Neophile or Neophiliac is a term used by counter-culture cult writer Robert Anton Wilson to describe a particular type of personality.
A neophile or neophiliac can be defined as a personality type characterized by a strong affinity for novelty. The phrase was used earlier by Christopher Booker in his 1969 book The Neophiliacs. Neophiles or Neophiliacs have the following basic characteristics:
– The ability to adapt rapidly to extreme change
– A distaste or downright loathing of tradition, repetition, and routine
– A tendency to become bored quickly with old things
– A desire, bordering on obsession in some cases, to experience novelty
– A corresponding and related desire to create novelty by creating or achieving something and/or by stirring social or other forms of unrest.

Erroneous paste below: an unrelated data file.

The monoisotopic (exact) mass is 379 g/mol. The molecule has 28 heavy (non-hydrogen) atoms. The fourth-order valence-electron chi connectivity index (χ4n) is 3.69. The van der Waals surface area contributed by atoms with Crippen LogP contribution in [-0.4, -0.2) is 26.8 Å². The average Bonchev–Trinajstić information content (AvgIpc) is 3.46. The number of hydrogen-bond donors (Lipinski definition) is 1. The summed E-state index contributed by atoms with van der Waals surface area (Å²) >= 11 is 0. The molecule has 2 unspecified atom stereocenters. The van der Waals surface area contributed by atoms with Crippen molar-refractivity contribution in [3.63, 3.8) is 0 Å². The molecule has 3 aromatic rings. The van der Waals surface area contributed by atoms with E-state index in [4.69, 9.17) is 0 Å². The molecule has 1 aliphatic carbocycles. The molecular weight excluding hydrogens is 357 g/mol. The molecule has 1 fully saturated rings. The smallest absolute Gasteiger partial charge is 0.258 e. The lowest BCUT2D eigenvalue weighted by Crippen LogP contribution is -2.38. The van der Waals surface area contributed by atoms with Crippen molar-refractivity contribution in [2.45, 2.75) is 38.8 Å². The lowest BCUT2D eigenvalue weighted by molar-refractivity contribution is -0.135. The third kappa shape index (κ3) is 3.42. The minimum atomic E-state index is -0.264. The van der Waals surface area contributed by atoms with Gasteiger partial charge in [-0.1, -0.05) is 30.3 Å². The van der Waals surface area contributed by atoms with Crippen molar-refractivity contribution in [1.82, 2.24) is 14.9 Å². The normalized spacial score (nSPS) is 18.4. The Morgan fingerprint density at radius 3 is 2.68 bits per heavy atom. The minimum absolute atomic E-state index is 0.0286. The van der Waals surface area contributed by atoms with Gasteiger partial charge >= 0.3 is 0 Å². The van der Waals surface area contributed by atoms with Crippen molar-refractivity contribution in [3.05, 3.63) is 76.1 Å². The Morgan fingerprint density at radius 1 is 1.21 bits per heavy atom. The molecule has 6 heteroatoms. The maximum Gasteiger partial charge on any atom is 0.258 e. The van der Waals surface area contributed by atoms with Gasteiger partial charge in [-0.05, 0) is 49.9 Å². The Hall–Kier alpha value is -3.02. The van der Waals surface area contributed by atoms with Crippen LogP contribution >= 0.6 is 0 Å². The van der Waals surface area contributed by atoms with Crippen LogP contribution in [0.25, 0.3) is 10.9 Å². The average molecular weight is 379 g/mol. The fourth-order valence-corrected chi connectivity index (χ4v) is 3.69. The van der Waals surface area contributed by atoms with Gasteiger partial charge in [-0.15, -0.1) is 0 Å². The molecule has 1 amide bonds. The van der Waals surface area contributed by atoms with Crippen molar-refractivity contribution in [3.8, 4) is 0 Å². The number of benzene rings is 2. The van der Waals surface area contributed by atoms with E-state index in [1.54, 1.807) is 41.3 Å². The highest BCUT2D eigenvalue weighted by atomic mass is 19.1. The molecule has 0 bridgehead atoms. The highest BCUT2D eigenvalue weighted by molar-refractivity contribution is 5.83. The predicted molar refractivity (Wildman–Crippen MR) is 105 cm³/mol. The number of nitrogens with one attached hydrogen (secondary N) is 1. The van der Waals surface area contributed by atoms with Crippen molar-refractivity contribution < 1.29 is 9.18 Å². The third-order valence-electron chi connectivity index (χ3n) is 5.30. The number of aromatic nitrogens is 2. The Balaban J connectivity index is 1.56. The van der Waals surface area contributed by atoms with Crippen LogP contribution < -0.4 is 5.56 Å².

A neophile is distinct from a revolutionary in that anyone might become a revolutionary if pushed far enough by the reigning authorities or social norms, whereas neophiles are revolutionaries by nature. Their intellectual abhorrence of tradition and repetition usually bemoans a deeper emotional need for constant novelty and change. The meaning of neophile approaches and is not mutually exclusive to the term visionary, but differs in that a neophile actively seeks first-hand experience of novelty rather than merely pontificating about it.
The opposite of a neophile is a neophobe; a person with an aversion to novelty and change. Wilson observes that neophobes tend to regard neophiles, especially extreme ones, with fear and contempt, and to brand them with titles such as witch, Satanist, heretic, etcetera.
There is more than one type of neophile. There are social neophiles – the extreme social butterfly, intellectual neophiles – the revolutionary philosopher and the technophile, and physical/kinetic neophiles – the extreme sports enthusiast. These tendencies are not mutually exclusive, and might exist simultaneously in the same individual.